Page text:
In addition to the Bag Fee, the Bag Fund receives revenue from two sources that District residents can choose to support.

  • Voluntary tax contributions. If you pay income taxes in the District, you can contribute to the fund through your tax return. Learn more from the DC Office of Tax and Revenue.
  • Commemorative license plate. The District government offers a specialty vehicle tag to support the fund. Learn more from the DC Department of Motor Vehicles.

What do businesses need to know?

Cooperation from District businesses is key to the success of the law. Some reminders for retailers, restaurants, and other businesses to stay in compliance: 

  • Charge 5 cents per bag, no more no less. Each disposable carryout bag is a 5-cent charge per bag and must be listed on the receipt. If a store charges its own fee for bags, the District fee must be a separate line item.
  • Charge twice for double bags. The 5-cent charge is for each disposable bag provided, including when double-bagging – but do not double-bag unless needed!
  • Charge for online order bags. Retailers and restaurants must charge for bags used to fulfill online orders for groceries and meals, including third-party delivery app orders.
  • Monitor self-checkouts. Only provide bags to those who pay for them.
  • Remember to remit. Businesses must remit 4 of every 5 cents collected to the Office of Tax and Revenue. This is done as the “Disposable Carryout Bag Fee” line item on your business Sales and Use tax return forms, generally completed online through the portal either monthly, quarterly, or annually. View instructions for bulk upload or online entry for tax year 2024.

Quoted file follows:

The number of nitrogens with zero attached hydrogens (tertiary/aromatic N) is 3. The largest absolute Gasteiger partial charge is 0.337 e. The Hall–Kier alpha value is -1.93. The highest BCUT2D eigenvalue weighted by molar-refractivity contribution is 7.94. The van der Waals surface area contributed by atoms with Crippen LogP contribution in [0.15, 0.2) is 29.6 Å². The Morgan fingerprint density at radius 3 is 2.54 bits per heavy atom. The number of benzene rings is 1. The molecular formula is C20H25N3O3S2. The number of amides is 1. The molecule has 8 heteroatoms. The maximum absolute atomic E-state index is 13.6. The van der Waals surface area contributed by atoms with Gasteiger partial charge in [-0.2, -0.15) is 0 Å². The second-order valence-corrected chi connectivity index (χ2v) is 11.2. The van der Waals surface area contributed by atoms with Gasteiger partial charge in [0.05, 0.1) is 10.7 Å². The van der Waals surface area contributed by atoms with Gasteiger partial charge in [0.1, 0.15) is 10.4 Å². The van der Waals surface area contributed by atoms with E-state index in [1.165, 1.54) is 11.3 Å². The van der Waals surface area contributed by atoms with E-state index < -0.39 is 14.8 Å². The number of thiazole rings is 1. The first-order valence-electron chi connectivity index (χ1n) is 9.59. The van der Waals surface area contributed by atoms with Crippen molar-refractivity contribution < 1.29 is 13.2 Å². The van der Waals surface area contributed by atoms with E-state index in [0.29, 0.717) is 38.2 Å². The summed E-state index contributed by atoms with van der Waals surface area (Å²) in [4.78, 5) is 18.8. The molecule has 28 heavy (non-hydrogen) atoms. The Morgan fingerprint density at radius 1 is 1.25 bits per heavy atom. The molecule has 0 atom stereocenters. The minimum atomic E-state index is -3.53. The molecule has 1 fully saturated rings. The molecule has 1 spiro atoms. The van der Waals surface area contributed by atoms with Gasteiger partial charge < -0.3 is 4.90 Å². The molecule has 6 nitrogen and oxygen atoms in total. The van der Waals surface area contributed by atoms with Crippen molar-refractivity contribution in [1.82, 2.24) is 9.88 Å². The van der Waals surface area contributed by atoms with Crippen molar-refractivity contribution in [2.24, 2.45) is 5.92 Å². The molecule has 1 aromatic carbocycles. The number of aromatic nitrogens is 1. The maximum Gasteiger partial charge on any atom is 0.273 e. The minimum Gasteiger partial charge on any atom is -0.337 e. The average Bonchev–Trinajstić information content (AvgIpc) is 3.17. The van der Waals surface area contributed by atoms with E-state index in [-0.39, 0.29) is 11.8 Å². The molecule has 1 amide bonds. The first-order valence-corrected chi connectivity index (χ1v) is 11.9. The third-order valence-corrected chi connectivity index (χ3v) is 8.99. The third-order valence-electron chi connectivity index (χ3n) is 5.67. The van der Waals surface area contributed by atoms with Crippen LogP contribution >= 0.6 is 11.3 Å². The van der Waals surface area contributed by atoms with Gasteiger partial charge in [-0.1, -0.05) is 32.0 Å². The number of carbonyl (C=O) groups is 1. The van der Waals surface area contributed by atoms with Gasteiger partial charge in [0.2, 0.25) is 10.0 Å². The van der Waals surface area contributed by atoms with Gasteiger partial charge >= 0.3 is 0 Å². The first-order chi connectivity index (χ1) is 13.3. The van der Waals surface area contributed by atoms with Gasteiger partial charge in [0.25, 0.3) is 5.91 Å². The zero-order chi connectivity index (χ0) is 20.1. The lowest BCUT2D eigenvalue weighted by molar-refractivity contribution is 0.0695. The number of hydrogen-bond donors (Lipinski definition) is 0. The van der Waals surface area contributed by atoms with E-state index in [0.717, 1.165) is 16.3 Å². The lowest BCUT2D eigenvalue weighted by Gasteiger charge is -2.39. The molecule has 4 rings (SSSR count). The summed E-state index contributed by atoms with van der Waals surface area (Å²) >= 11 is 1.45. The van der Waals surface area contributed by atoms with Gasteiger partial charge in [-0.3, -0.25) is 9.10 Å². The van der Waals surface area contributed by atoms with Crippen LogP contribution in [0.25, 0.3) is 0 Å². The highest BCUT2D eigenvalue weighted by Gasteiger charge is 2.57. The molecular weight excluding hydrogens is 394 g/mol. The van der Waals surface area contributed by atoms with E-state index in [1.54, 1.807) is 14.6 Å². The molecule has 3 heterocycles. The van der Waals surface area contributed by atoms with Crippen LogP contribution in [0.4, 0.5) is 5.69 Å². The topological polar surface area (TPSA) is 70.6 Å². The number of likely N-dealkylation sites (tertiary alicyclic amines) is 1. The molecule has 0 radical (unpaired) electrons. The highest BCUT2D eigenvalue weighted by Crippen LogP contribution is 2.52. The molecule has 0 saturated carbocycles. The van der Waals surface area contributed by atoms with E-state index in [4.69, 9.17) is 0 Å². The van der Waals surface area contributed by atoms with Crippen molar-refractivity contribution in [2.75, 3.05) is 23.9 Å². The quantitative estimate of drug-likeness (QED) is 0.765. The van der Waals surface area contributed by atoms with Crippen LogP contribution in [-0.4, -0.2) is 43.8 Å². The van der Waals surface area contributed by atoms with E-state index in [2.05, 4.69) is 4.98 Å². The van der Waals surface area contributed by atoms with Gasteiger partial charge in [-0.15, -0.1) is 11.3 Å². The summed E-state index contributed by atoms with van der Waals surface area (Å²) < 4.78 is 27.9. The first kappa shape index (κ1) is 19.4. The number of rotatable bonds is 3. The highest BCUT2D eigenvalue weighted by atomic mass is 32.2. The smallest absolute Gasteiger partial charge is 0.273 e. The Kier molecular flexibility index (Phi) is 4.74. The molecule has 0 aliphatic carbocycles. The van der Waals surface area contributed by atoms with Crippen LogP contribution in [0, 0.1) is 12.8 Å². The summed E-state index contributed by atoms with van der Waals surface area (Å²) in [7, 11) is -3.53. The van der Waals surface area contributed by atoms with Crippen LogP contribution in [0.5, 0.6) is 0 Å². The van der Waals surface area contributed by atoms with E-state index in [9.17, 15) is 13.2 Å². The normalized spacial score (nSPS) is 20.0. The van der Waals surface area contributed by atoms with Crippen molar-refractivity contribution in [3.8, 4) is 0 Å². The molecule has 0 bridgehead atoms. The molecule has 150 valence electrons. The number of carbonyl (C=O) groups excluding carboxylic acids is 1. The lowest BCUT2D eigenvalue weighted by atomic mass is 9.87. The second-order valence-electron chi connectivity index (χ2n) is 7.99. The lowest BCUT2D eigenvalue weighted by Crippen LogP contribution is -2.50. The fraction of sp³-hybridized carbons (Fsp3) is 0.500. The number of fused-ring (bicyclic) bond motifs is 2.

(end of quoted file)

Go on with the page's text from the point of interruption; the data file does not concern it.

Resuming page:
Don’t get caught! DOEE has a team that regularly inspects businesses for compliance, and the Office of Tax and Revenue audits businesses for compliance with fee remittance. DOEE receives tips from the public and inspects those businesses. Fines may be issued for noncompliance.  

What are the exemptions to the law?

Businesses do not have to charge the fee for disposable or single-use bags given for these purposes:

  • Bags to package bulk items, such as fruits, vegetables, nuts, grains
  • Bags to wrap frozen foods, meat, or fish to prevent contamination
  • Bags to contain or wrap flowers, potted plants, or other items where dampness may be a problem
  • Bags to contain unwrapped prepared foods or bakery goods
  • Bags distributed by a pharmacist to contain prescription drugs
  • Newspaper bags, door-hanger bags, laundry-dry cleaning bags, or bags sold in a package intended for use as garbage, pet waste, or yard waste bags
  • Bags for transporting partially-consumed bottles of wine
  • Paper bags given to customers at restaurants and other food-serving businesses that have on-site dining facilities

Do restaurants have to charge the fee for bagged orders?

Yes, as businesses that sell food and/or alcohol to the general public, restaurants have to charge and remit the fee for in-person, phone, and online orders, including those done with third-party delivery apps.

There is an exemption for restaurants and other food-serving businesses if they have on-site seating and they distribute paper bags; if both of these apply, no fee needs to be charged. Plastic bags, however, must always be charged for. 

I have more questions. Who can I contact?

We are here to help! Please contact DOEE’s Compliance Assistance & Policy Team at [email protected] for more questions.